Israel is now building the fence in Samaria, and we will continue to do so between the mountains of Judea and our southern coastal plain because 130 suicide bombers crossed over from these areas. Only three suicide bombers have come from Gaza where there is already a security fence. Two of them, British citizens, crossed through the gate as tourists.
It is quite clear why the Palestinians are raising hell about the security fence. First of all, they are not interested in peace. They wish to continue and promote terrorism in order to get closer to achieving their political objectives, as they have been doing for the past decades, and in particular over the past decade since Oslo was signed. Those who want to have peace want to see the fence, because a precondition to peace is no terrorism.
We are sometimes asked: “Can’t you build the fence on the ‘green line’? Why should you go into Palestinian areas?” My answer is that we are building it in our own areas. Judea and Samaria is ours. That is our homeland. The Palestinians don’t like it. They say it is theirs. Fine, let’s sit and negotiate. There is a dispute over this? What do people throughout the world do? They sit and they negotiate.
The Palestinian Future Could Have Been Different
The negotiations between us and the Palestinians throughout our history have been just one-way. The Palestinians extracted all of the concessions, but they have not fulfilled any significant commitments.
They could have had a state after the UN partition resolution in 1947, but they rejected it and launched a war. Between 1947 and 1967 there was no claim for a Palestinian state; nobody had even a hint about the existence of a Palestinian nation, and Israel had no settlements in Judea and Samaria. But Judea and Samaria were used as bases for terrorist activities against Israel proper. The 1967 war started because there was a belief on the part of the Palestinians, the Jordanians, the Egyptians, and the Syrians that from those borders they could easily destroy Israel – borders termed by former foreign minister Abba Eban as “Auschwitz borders.” Only after 1967 did the Palestinians start to make their demand for a Palestinian state and start to speak about occupation. Yet when they speak among themselves about occupation, they speak about Israel occupying Tel Aviv and Haifa, not Judea and Samaria.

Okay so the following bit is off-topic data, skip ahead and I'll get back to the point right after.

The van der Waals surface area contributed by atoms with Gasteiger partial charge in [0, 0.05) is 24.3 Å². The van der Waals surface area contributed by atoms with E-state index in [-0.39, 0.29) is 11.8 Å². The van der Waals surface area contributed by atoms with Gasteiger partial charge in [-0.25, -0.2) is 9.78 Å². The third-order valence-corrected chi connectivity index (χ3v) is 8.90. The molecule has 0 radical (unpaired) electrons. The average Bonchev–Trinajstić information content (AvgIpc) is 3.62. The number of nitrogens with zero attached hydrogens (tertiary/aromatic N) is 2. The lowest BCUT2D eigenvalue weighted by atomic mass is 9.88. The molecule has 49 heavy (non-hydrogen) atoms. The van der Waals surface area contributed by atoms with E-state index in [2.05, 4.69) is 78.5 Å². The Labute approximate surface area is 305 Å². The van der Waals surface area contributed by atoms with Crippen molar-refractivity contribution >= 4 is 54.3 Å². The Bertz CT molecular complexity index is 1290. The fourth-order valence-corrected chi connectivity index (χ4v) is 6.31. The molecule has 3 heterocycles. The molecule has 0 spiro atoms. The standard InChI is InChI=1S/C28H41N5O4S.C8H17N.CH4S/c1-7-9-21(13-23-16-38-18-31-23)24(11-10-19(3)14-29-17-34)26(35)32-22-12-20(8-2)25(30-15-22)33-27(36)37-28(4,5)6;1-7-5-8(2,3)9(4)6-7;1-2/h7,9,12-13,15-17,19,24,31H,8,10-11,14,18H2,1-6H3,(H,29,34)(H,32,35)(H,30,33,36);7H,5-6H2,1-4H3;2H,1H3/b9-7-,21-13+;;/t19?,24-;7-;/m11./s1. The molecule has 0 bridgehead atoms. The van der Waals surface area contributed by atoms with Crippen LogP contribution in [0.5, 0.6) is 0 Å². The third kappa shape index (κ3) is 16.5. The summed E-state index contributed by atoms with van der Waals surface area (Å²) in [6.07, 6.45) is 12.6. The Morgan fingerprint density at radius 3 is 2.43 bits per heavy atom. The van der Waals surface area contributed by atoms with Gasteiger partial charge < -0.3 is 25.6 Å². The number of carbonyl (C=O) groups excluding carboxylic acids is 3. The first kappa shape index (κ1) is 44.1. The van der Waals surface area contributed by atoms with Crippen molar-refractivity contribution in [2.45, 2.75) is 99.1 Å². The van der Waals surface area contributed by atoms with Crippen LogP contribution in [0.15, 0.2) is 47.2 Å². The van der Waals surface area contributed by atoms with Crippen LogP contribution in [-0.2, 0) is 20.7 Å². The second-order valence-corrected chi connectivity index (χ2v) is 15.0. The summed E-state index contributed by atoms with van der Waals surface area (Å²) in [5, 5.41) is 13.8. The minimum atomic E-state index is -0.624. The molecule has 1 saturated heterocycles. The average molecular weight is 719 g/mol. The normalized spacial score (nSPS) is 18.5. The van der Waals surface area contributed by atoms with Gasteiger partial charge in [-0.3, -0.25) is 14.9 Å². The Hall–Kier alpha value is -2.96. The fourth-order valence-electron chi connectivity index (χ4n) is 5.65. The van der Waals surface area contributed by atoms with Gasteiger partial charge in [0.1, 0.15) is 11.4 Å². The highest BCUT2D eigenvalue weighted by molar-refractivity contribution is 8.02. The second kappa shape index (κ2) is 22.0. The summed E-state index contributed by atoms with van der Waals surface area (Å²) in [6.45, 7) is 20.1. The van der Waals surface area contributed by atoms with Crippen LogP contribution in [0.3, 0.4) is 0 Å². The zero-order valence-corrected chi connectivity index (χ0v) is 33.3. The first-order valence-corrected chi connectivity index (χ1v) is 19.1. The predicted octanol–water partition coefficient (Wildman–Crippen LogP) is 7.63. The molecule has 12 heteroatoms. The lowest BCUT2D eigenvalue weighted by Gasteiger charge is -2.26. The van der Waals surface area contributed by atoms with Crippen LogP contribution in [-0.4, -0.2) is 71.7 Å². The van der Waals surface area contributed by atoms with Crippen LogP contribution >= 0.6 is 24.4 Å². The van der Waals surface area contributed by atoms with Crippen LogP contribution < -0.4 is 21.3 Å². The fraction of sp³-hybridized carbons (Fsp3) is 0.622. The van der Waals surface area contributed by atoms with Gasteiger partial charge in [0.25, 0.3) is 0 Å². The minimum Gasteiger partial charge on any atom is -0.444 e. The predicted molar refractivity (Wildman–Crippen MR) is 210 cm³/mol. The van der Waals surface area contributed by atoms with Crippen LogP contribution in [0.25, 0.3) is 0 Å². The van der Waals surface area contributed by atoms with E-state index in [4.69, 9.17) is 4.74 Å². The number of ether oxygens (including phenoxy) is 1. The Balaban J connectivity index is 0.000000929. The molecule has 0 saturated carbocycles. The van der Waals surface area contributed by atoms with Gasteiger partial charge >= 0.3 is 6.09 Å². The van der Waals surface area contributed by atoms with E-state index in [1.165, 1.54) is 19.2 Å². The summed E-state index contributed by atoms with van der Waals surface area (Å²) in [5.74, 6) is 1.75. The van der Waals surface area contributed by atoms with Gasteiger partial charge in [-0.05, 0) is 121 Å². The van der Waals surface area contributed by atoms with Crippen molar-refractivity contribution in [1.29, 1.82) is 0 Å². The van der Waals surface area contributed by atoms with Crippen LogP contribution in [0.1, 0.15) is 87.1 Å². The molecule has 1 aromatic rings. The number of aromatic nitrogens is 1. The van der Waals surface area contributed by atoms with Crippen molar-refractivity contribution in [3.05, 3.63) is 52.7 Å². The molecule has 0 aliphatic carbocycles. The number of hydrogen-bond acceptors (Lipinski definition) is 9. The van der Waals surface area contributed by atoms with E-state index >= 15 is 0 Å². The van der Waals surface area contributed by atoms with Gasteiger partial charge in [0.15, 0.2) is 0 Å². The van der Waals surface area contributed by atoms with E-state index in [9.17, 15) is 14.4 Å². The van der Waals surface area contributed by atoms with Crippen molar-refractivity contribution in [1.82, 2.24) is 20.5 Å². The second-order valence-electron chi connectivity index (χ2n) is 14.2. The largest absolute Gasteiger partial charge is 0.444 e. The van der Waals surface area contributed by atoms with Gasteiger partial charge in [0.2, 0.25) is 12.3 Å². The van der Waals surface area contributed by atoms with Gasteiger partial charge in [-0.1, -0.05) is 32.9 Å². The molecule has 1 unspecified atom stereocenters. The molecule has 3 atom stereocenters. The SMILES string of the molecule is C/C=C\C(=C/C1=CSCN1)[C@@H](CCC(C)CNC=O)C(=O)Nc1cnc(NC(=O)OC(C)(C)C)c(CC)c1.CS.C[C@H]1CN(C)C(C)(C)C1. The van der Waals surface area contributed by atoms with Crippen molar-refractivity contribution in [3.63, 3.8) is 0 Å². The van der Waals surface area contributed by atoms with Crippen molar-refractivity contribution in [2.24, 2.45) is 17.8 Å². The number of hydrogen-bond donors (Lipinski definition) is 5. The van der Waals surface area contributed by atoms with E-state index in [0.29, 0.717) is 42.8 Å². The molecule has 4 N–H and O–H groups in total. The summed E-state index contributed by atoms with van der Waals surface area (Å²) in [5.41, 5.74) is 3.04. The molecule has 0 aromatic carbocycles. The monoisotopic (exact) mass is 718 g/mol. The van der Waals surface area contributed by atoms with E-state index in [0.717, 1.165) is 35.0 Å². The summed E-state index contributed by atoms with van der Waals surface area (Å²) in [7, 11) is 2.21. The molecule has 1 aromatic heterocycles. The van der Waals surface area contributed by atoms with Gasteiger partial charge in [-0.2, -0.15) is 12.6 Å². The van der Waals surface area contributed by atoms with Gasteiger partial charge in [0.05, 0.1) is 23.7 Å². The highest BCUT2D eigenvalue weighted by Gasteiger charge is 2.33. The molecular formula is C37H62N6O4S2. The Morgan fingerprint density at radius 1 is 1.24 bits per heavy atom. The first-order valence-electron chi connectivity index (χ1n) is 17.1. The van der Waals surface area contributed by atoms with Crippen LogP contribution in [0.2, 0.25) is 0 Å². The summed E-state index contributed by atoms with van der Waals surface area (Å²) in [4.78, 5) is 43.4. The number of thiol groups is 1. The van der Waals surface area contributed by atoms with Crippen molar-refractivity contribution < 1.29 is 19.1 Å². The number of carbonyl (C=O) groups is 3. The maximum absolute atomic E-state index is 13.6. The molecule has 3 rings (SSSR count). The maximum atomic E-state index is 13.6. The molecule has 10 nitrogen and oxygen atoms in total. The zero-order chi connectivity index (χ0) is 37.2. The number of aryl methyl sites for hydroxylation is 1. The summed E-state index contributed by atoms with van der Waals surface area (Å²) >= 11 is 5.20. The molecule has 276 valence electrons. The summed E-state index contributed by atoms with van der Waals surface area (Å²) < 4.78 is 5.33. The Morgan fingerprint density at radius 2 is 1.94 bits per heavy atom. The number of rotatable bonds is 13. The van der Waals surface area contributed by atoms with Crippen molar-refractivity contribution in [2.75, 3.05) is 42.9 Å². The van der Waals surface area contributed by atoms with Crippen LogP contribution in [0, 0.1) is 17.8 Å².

The Palestinians could have negotiated a different future for themselves in 1978 after the first Camp David accord signed between Israel, Egypt, and President Carter. After a transition period of five years they could have negotiated their future. It didn’t take place, of course, because they rejected Camp David. Then in Oslo they signed a peace agreement with Israel. Obviously this would have led them to a state of their own. Yet after grabbing all the concessions, and after Israel had turned over control of all aspects of civilian life for over 97 percent of the Palestinian population, they started a new wave of terrorism.